Yes, I’ve finally come to appreciate the cartridge converter. Believe it or not, I’ve even come to prefer it in many of my pens.
Obviously this warrants an explanation, so read on to find out more:
How much ink do I want my pen to hold?This is what started it all. Do I really want my pen to hold a months supply of ink? Over time, I discovered the my answer is no. I can’t think if a reason why I’d want to fill my pen and use the same ink all month long. It’s boring to me.
So I thought of filling my pen halfway. Great idea! But then why did I pay for the huge filling system in the first place? Well…
See, for me personally, as a blogger, I do a lot of ink testing. I like to try out at least one new ink a week, and if I have to wait a month before I can refill my pen, I don’t get to try out many inks. And yeah, with the amount of pens I have filled, and the amount of writing I do, that's a pretty accurate estimate of how quickly I run through a fill.
True, I could change my writing habits and filling habits, but why not just get a filling system that suits me instead of me changing my habits?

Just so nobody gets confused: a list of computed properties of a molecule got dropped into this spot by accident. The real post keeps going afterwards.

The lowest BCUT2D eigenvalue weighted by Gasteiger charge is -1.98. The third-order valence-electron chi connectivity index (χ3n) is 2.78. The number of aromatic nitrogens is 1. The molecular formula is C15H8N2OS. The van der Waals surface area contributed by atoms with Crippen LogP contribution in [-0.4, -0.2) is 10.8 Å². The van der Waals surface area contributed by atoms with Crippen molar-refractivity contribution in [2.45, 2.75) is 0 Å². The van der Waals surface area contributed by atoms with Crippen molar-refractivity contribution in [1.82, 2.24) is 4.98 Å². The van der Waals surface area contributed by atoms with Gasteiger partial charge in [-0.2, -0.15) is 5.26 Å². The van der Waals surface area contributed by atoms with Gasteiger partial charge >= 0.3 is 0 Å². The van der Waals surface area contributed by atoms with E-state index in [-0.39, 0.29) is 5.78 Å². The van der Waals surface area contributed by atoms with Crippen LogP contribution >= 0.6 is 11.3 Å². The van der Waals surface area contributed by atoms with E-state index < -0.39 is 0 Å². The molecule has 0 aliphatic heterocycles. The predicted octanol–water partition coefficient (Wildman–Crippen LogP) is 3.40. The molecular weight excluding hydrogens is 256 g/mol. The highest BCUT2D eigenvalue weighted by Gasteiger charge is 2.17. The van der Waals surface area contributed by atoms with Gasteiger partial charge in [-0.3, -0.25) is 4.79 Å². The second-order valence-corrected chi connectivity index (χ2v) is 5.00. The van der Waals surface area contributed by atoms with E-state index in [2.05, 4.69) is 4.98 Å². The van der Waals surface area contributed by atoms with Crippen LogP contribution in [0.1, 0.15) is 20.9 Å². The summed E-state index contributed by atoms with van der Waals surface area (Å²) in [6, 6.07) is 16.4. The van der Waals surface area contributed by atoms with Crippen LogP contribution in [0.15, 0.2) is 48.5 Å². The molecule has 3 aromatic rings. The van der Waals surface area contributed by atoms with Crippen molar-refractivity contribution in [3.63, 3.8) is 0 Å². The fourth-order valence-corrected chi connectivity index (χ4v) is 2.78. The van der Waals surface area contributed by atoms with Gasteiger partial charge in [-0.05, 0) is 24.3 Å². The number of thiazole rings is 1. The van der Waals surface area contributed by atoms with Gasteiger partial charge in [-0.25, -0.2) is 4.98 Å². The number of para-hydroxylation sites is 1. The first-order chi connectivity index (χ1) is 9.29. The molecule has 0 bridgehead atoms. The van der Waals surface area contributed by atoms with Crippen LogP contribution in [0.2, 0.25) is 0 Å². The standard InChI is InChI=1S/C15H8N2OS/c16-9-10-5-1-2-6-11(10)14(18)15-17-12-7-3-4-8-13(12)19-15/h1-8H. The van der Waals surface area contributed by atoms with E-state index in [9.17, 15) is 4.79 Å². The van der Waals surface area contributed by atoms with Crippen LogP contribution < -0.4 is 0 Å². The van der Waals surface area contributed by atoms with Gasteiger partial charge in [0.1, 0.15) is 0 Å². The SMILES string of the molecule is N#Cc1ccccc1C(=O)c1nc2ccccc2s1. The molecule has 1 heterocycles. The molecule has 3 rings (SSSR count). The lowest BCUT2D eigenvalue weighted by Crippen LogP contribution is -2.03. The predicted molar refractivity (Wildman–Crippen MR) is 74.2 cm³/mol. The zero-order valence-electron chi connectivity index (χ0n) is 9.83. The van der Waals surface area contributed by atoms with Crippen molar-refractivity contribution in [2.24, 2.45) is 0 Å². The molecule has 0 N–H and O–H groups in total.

Enter the cartridge converterThe c/c filler turns out to be exactly what I’m looking for. It holds a modest amount of ink, it’s refillable from a bottle, and it doesn’t jump the price of your pen up by $50.00. In short, it is nearly the ideal filling system!
Here’s my personal list of reasons to love the cartridge converter filling system:
- Easy to replace in the event if failure
- Cartridges are an excellent back up in case you run out of ink on the go.
- You get the opportunity to change inks very often, which is nice when you use ink as slowly as I do.
So there to have it. I am a convert to the evil and dark side of c/c fillers. I still love and use my others pens of course, but now I’ll never reject a pen because it has a cartridge or converter instead of a piston.
Questions and comments welcome! Anyone else with me on this? Or have I just made a big mistake? :)